reply
popular
2399 days ago
reply
Share this story
Delete
5 public comments
silberbaer
2398 days ago
reply
Yes. This.
New Baltimore, MI
emdeesee
2398 days ago
reply
Money quote: "We're bad at accurately assessing risk; we tend to exaggerate spectacular, strange, and rare events, and downplay ordinary, familiar, and common ones."
📌 Lincoln, NE ❤️️ Sherman, TX
stevenewey
2398 days ago
reply
I thought provoking essay I for the most part agree with.

However, I was a little uncomfortable with the statement "In the months after 9/11, so many people chose to drive instead of fly that the resulting deaths dwarfed the deaths from the terrorist attack itself, because cars are much more dangerous than airplanes." with no citation for this 'fact' and it's vague assertions.

I found this article (http://www.mpg.de/6347636/terrorism_traffic-accidents-USA) which suggest within 12 months there was indeed more road deaths, to the tune of approx 1,600. Certainly fewer than died in the attacks themselves.

Of course the effect will likely have lasted longer than 12 months, but I would like to see data to back up the assertions.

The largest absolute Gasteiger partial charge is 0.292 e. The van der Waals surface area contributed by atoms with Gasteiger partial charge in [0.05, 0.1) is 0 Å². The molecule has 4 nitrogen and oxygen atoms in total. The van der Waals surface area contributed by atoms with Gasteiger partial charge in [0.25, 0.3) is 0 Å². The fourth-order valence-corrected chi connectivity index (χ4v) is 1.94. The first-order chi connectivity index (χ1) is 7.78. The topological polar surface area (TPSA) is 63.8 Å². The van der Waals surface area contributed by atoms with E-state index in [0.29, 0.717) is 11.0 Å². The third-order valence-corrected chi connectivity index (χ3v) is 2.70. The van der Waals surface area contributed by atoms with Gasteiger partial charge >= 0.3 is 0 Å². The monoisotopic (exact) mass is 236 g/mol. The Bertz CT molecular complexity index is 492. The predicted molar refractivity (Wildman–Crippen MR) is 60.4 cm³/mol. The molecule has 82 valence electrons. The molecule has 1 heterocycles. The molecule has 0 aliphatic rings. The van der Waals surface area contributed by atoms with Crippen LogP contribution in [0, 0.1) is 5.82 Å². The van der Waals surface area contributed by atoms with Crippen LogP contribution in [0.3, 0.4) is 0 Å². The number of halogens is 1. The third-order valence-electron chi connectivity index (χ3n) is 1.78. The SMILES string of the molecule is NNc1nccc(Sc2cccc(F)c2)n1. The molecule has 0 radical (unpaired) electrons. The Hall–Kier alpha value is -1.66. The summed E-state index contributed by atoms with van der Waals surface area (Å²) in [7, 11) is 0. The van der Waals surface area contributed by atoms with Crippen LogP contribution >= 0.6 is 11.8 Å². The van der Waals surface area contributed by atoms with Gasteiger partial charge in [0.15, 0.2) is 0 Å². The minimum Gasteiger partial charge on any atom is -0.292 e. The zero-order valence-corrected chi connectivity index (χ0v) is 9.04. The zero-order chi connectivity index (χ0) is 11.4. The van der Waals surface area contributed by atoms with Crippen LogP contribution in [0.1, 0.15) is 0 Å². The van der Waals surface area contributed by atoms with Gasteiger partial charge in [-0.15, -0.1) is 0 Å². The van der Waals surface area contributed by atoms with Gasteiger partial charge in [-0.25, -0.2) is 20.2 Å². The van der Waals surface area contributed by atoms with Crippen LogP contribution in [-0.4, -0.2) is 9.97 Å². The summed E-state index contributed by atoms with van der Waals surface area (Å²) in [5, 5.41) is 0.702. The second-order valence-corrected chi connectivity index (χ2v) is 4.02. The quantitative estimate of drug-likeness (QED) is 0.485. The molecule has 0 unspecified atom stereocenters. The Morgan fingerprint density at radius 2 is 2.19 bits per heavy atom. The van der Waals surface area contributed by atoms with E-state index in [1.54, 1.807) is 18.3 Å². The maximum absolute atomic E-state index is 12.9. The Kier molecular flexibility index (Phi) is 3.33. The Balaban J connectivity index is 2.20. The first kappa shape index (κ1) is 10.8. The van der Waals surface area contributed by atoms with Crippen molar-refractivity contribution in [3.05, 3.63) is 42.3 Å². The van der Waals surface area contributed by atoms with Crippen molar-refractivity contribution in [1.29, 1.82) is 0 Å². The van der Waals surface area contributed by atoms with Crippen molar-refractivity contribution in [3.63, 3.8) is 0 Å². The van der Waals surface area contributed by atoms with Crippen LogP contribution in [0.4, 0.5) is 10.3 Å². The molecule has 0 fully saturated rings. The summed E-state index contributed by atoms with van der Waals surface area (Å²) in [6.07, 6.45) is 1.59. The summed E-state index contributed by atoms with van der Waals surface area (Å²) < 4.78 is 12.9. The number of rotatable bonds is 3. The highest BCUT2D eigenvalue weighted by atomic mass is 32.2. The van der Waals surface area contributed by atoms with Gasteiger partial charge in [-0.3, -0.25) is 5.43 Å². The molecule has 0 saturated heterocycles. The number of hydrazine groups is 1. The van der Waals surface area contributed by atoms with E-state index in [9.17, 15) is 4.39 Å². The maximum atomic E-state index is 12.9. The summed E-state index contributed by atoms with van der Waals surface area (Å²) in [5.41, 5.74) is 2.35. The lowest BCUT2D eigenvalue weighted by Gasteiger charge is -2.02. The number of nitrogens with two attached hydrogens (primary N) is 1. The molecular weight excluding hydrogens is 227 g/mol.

Bedfordshire
ramsesoriginal
2398 days ago
reply
Great commentary on the topic of risk assessment
Bozen/Val Gardena Italy
adamgurri
2399 days ago
reply
Yes, a thousand times yes.
New York, NY

The real reason Google wants to kill RSS

6 Comments and 25 Shares
Marco Arment:

RSS represents the antithesis of this new world: it’s completely open, decentralized, and owned by nobody, just like the web itself. It allows anyone, large or small, to build something new and disrupt anyone else they’d like because nobody has to fly six salespeople out first to work out a partnership with anyone else’s salespeople.

That world formed the web’s foundations — without that world to build on, Google, Facebook, and Twitter couldn’t exist. But they’ve now grown so large that everything from that web-native world is now a threat to them, and they want to shut it down. “Sunset” it. “Clean it up.” “Retire” it. Get it out of the way so they can get even bigger and build even bigger proprietary barriers to anyone trying to claim their territory.